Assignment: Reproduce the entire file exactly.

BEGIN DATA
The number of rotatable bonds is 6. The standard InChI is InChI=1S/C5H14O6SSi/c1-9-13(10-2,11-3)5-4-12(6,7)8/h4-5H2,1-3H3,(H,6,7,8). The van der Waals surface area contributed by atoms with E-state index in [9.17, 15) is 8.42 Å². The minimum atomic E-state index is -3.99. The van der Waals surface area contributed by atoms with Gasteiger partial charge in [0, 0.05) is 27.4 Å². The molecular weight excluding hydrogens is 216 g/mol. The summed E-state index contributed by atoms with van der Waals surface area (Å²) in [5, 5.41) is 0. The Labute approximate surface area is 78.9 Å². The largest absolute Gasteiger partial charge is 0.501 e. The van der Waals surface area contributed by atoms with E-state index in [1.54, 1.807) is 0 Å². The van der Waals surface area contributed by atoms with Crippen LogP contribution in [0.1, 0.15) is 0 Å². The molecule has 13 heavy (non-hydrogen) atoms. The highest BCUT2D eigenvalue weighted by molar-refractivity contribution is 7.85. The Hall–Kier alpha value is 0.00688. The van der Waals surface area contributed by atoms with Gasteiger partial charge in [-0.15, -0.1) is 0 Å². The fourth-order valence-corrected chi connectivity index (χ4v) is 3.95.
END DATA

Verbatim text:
The number of rotatable bonds is 6. The standard InChI is InChI=1S/C5H14O6SSi/c1-9-13(10-2,11-3)5-4-12(6,7)8/h4-5H2,1-3H3,(H,6,7,8). The van der Waals surface area contributed by atoms with E-state index in [9.17, 15) is 8.42 Å². The minimum atomic E-state index is -3.99. The van der Waals surface area contributed by atoms with Gasteiger partial charge in [0, 0.05) is 27.4 Å². The molecular weight excluding hydrogens is 216 g/mol. The summed E-state index contributed by atoms with van der Waals surface area (Å²) in [5, 5.41) is 0. The Labute approximate surface area is 78.9 Å². The largest absolute Gasteiger partial charge is 0.501 e. The van der Waals surface area contributed by atoms with E-state index in [1.54, 1.807) is 0 Å². The van der Waals surface area contributed by atoms with Crippen LogP contribution in [0.1, 0.15) is 0 Å². The molecule has 13 heavy (non-hydrogen) atoms. The highest BCUT2D eigenvalue weighted by molar-refractivity contribution is 7.85. The Hall–Kier alpha value is 0.00688. The van der Waals surface area contributed by atoms with Gasteiger partial charge in [-0.15, -0.1) is 0 Å². The fourth-order valence-corrected chi connectivity index (χ4v) is 3.95.